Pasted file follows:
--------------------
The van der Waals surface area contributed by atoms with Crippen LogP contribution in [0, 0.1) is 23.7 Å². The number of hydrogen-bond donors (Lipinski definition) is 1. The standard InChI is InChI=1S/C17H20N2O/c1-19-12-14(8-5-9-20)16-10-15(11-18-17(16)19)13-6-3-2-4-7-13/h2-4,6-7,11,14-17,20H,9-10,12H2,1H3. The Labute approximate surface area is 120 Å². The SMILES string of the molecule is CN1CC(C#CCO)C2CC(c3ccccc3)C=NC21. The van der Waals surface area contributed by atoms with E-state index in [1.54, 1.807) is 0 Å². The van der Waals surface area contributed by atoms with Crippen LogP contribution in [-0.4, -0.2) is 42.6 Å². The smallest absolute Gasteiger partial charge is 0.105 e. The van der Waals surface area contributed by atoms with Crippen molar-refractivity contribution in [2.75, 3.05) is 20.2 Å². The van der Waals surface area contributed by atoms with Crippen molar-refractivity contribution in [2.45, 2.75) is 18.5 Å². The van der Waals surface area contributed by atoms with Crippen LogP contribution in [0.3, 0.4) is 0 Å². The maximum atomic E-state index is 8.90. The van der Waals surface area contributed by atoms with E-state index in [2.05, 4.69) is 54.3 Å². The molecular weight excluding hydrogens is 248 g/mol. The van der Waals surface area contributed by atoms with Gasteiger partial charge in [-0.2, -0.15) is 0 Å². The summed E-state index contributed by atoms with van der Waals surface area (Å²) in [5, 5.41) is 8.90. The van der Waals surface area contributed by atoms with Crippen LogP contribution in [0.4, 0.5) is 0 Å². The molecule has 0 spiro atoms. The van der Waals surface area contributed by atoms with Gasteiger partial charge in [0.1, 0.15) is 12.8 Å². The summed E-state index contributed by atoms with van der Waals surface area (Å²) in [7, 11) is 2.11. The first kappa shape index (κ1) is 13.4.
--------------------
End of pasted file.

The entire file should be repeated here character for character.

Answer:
The van der Waals surface area contributed by atoms with Crippen LogP contribution in [0, 0.1) is 23.7 Å². The number of hydrogen-bond donors (Lipinski definition) is 1. The standard InChI is InChI=1S/C17H20N2O/c1-19-12-14(8-5-9-20)16-10-15(11-18-17(16)19)13-6-3-2-4-7-13/h2-4,6-7,11,14-17,20H,9-10,12H2,1H3. The Labute approximate surface area is 120 Å². The SMILES string of the molecule is CN1CC(C#CCO)C2CC(c3ccccc3)C=NC21. The van der Waals surface area contributed by atoms with E-state index in [1.54, 1.807) is 0 Å². The van der Waals surface area contributed by atoms with Crippen LogP contribution in [-0.4, -0.2) is 42.6 Å². The smallest absolute Gasteiger partial charge is 0.105 e. The van der Waals surface area contributed by atoms with Crippen molar-refractivity contribution in [2.75, 3.05) is 20.2 Å². The van der Waals surface area contributed by atoms with Crippen molar-refractivity contribution in [2.45, 2.75) is 18.5 Å². The van der Waals surface area contributed by atoms with Crippen LogP contribution in [0.3, 0.4) is 0 Å². The maximum atomic E-state index is 8.90. The van der Waals surface area contributed by atoms with E-state index in [2.05, 4.69) is 54.3 Å². The molecular weight excluding hydrogens is 248 g/mol. The van der Waals surface area contributed by atoms with Gasteiger partial charge in [-0.2, -0.15) is 0 Å². The summed E-state index contributed by atoms with van der Waals surface area (Å²) in [5, 5.41) is 8.90. The van der Waals surface area contributed by atoms with Crippen LogP contribution in [0.4, 0.5) is 0 Å². The molecule has 0 spiro atoms. The van der Waals surface area contributed by atoms with Gasteiger partial charge in [0.1, 0.15) is 12.8 Å². The summed E-state index contributed by atoms with van der Waals surface area (Å²) in [7, 11) is 2.11. The first kappa shape index (κ1) is 13.4.